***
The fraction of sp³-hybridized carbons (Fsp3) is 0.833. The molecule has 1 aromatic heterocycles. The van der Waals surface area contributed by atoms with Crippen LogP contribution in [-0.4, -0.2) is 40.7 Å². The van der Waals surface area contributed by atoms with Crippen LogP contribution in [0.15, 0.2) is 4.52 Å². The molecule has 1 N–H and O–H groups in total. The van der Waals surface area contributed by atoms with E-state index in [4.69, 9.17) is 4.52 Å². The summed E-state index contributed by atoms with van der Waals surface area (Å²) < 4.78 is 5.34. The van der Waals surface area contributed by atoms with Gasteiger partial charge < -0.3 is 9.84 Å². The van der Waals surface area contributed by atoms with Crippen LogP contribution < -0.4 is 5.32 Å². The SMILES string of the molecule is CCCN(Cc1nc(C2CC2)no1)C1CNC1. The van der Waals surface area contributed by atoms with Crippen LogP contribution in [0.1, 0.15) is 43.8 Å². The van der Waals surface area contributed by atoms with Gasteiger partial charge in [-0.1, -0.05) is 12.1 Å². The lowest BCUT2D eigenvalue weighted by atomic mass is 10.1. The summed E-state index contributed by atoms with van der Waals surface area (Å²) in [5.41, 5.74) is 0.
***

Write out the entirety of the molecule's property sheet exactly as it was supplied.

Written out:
The fraction of sp³-hybridized carbons (Fsp3) is 0.833. The molecule has 1 aromatic heterocycles. The van der Waals surface area contributed by atoms with Crippen LogP contribution in [-0.4, -0.2) is 40.7 Å². The van der Waals surface area contributed by atoms with Crippen LogP contribution in [0.15, 0.2) is 4.52 Å². The molecule has 1 N–H and O–H groups in total. The van der Waals surface area contributed by atoms with E-state index in [4.69, 9.17) is 4.52 Å². The summed E-state index contributed by atoms with van der Waals surface area (Å²) < 4.78 is 5.34. The van der Waals surface area contributed by atoms with Gasteiger partial charge < -0.3 is 9.84 Å². The van der Waals surface area contributed by atoms with Crippen LogP contribution < -0.4 is 5.32 Å². The SMILES string of the molecule is CCCN(Cc1nc(C2CC2)no1)C1CNC1. The van der Waals surface area contributed by atoms with Crippen LogP contribution in [0.1, 0.15) is 43.8 Å². The van der Waals surface area contributed by atoms with Gasteiger partial charge in [-0.1, -0.05) is 12.1 Å². The lowest BCUT2D eigenvalue weighted by atomic mass is 10.1. The summed E-state index contributed by atoms with van der Waals surface area (Å²) in [5.41, 5.74) is 0.